Samoa switches sides

Sweden did it in 1967. Okinawa Prefecture in Japan did it in 1978. Find out how the Samoans did it

On 7 September 2009, Samoa (population 180,000) became the first major region/country in over 30 years to switch the side of the road upon which vehicles are driven. The move, which sees Samoans now drive on the left hand side of the road, has the objective of improving accessibility to cheaper and better quality new and second hand, right hand drive, cars from overseas.  
The move was favoured given that approximately 170,000 Samoans currently call Australia and New Zealand home, and often send money (and now it is hoped, vehicles) back to their families. Many of the Pacific nations (although not all) also drive on the left hand side of the road.

Controversial announcement
The initial announcement of the switch in 2007 was not without controversy, with a campaign of peaceful protest and ultimately a legal challenge in the Samoan Supreme Court. ARRB was commissioned by the Office of the Attorney General of Samoa to provide an independent professional review of the planning and preparations for the switch, and to give an opinion regarding its likely road safety implications, culminating in providing expert evidence to Samoa’s Supreme Court.
David McTiernan and Paul Hillier of ARRB’s Sydney office met with key government officials (including the Attorney General; the Minister of Works, Transport and Infrastructure; the CEO of the Land Transport Authority; and the Commissioner of Police and Prisons) and undertook extensive road network drive throughs. A range of planning and implementation documentation was also provided for consideration by the ARRB team.

The facts
Samoa has some 1,000 km of sealed roads across its two main islands: Upolu and Savaii. Upolu is the busiest and most developed of the islands and includes the capital Apia. There are around 18,000 vehicles in Samoa, with approximately 14,000 of these being left hand drive, with a heavy reliance upon buses and taxis as public transport.
Traffic volumes are relatively light, and speeds low, compared to many countries, with an open road speed limit before the switch of 35mph (56km/h) and 25mph (40km/h) in Apia town. There had been 97 fatalities in the five years to the end of 2008. Issues exist with respect to the extremely low level of compliance with seat belt usage legislation and the incidence of drink driving.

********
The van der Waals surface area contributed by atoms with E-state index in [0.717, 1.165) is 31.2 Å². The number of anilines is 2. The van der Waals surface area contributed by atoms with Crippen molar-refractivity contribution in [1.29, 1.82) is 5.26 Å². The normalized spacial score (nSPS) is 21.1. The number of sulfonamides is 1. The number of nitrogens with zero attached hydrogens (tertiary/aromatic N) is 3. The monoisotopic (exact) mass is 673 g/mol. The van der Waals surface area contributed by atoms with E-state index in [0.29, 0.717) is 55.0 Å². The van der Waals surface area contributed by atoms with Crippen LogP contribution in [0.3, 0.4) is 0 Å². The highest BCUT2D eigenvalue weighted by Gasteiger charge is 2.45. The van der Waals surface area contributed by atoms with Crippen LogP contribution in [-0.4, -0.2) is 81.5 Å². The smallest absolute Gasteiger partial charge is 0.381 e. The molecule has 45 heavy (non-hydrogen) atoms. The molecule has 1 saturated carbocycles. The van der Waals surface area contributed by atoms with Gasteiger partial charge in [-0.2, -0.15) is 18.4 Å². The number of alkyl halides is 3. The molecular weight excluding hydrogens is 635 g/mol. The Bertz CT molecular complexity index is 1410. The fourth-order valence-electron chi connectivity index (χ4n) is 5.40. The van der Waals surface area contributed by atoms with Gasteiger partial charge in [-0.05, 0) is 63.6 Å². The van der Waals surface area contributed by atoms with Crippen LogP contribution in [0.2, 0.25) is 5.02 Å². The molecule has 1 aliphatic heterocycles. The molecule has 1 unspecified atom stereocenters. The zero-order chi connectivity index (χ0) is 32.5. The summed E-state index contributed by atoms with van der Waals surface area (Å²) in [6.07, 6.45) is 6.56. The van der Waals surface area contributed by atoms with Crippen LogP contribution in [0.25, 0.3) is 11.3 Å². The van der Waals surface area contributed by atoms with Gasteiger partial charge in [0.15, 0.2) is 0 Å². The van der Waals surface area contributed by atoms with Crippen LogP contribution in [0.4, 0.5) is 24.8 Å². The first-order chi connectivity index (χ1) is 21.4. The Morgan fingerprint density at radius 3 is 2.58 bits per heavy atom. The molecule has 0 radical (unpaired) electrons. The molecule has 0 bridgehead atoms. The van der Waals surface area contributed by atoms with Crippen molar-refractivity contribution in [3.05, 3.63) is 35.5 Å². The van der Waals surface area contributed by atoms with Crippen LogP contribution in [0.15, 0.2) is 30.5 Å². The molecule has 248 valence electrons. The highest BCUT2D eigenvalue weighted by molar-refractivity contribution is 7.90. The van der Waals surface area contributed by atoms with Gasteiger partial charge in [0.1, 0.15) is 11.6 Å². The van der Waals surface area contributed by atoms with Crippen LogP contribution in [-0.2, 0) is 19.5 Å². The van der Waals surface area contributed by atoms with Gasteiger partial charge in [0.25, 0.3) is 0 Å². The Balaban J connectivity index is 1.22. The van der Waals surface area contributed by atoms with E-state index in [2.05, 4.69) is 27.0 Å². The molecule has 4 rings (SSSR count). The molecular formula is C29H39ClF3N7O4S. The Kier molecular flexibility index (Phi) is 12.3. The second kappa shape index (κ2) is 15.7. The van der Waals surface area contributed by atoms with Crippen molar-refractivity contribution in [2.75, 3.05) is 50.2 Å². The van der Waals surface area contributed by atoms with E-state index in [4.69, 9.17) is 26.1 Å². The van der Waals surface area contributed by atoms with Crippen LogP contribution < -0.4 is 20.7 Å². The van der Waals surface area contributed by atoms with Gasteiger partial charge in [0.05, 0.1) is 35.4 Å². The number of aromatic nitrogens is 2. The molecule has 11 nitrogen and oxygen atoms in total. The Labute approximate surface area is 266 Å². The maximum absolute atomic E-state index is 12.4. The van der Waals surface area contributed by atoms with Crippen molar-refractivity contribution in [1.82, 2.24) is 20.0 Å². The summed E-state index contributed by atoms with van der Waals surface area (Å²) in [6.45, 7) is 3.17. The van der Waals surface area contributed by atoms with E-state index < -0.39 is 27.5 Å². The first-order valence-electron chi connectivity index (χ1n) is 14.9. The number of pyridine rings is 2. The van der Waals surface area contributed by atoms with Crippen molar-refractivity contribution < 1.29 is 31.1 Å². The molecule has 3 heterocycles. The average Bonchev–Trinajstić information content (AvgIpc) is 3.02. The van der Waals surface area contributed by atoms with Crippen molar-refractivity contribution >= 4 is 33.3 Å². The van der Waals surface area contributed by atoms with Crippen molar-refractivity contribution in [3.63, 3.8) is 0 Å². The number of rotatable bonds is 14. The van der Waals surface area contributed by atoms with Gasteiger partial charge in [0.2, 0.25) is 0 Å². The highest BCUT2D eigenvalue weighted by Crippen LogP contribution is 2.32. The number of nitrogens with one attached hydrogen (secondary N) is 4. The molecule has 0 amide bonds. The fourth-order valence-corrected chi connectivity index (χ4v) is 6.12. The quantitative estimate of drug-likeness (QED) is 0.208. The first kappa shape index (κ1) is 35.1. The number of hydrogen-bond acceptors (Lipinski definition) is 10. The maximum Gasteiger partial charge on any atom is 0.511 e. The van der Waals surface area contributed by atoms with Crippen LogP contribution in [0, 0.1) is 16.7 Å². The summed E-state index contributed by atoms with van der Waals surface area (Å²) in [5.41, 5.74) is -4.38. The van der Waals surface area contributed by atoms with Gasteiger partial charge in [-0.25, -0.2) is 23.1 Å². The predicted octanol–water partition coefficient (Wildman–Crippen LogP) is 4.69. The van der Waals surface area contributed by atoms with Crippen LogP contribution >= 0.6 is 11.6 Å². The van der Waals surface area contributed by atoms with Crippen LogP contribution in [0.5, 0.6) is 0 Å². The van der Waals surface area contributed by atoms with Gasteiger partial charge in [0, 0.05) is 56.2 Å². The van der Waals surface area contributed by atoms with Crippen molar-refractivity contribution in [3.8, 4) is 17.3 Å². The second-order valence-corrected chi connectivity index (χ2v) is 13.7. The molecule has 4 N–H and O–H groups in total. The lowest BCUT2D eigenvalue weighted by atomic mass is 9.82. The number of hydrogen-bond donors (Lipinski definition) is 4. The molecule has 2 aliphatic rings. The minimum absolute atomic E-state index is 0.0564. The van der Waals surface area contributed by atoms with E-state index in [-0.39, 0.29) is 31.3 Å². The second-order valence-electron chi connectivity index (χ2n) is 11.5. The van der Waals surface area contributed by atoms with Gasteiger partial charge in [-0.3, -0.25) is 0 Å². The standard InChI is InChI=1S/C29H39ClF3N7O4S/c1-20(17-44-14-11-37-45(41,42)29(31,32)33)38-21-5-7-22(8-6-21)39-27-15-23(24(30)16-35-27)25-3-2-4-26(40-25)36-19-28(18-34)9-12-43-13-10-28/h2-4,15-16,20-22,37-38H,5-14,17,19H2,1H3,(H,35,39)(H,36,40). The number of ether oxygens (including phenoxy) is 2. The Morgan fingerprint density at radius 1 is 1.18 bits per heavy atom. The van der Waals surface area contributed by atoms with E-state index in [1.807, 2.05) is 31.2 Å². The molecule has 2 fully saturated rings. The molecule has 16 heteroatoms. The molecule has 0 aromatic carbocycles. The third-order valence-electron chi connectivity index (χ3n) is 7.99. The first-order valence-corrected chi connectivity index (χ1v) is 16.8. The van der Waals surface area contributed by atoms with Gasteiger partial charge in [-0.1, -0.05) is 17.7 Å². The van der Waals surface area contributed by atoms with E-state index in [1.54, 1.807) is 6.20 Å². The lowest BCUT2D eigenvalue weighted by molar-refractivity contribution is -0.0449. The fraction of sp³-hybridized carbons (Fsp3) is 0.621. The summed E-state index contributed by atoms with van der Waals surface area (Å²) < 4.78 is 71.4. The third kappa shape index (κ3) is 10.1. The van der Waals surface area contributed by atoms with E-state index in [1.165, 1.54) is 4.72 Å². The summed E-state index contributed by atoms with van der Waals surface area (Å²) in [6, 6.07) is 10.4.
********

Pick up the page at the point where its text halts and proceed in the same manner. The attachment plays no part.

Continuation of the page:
Those opposing the switch expressed concerns regarding:

  • pedestrian safety (especially the young and elderly) due to a failure to look the correct way when crossing the road etc.
  • passenger bus entry and exit doors – which if unmodified could see passengers entering and exiting from ‘live’ traffic lanes
  • reduced forward sight lines for drivers in left hand drive vehicles operating on the left hand side of the road when negotiating left hand curves and during overtaking manoeuvres.

Finding a solution
ARRB’s review found there were a number of engineering treatments and awareness activities planned and/or implemented. A framework based on the 4Es of road safety (Engineering, Education, Enforcement and Encouragement) was adopted to analyse the likely effectiveness of the measures in mitigating the risks of the switch and in offering more generic road safety returns. One of the most significant measures announced was a blanket reduction in speed limits of 10mph (16km/h) for an indefinite period during and after the switch.
A ‘gap analysis’ was also conducted with the results being provided to the Land Transport Authority for consideration of additional measures for implementation in advance of the switch. Given the finite level of resources available, the focus was by necessity on identifying low cost treatments and activities that provided a very good rate of return.  
Paul Hillier provided expert testimony to the Supreme Court hearing. The verbal judgment of Justice Nelson, which was announced on 28 August 2009, found that the switch was not unconstitutional (in that it would not create a definite or immediate risk to life) and could therefore go ahead on 7 September 2009 as planned. At the time of writing, the full written judgment is still awaited.
The switch day unfolded without major incident or even minor crashes amid the gaze of the world’s media. It is understood that apart from a small number of minor incidents, this remains the case. A concerted increase in police enforcement of drink driving and seat belt usage ahead of the switch has also proved to be highly effective.    
It is, however, considered that the ultimate test will be in the coming months as road user familiarity increases and levels of concentration, care and enforcement could reasonably be expected to drop. For this reason, ARRB recommended a robust evaluation and monitoring regime (over at least a six-month period), as well as the continuation of education and encouragement activities in the months ahead.
One of the undoubted challenges is likely to be in correctly determining contributory factors in future road crashes to identify if those incidents are directly attributable to the switch.

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